WASHINGTON — President Barack Obama plans to use the first anniversary of Lehman Brothers' collapse to talk about plans to wind down the government role in a financial sector that needed a Washington bailout last year, an administration official said Sunday.
Obama's speech in New York on Monday will push Congress to take action on regulatory reform to prevent the kind of tailspin that the economy went through last year. Obama also plans to repeat his call for global partners to coordinate to prevent future crises.
An administration official, who discussed details of the speech on the condition of anonymity so as not to upstage the president, said Obama will also discuss his team's efforts to repair the economy.
As part of that effort, Obama has called on Congress to pass a sweeping overhaul of how financial institutions behave but has seen slower-than-sought action. An administration official said the president will again decry the hands-off approach from Washington that allowed Lehman Brothers and other firms to engage in irresponsible lending, which eventually led the nation's largest financial institutions to the brink of collapse.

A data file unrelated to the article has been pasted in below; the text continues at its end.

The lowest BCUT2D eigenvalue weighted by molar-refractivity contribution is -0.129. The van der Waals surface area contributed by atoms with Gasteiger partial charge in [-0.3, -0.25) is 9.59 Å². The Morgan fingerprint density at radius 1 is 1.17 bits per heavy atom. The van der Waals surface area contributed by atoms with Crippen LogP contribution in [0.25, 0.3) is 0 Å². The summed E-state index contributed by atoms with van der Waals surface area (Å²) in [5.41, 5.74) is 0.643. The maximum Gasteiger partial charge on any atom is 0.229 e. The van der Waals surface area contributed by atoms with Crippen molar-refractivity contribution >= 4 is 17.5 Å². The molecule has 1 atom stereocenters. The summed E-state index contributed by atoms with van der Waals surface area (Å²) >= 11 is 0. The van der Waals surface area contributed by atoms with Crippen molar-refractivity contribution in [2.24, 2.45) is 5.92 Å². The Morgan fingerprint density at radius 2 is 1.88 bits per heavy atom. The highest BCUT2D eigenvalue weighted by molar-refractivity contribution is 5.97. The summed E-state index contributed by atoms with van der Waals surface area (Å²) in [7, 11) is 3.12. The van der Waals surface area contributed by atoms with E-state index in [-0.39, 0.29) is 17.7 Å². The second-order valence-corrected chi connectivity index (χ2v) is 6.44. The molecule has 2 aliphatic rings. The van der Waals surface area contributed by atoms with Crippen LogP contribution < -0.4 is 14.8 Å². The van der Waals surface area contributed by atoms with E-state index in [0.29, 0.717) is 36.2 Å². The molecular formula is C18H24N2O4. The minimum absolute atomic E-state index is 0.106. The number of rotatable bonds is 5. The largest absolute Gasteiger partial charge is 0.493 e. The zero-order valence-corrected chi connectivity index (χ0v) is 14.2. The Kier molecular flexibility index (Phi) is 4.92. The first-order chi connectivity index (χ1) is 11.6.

Obama will also tell the New York audience that the financial community must take responsibility, not just to support his proposed overhaul but also to police itself, the official said.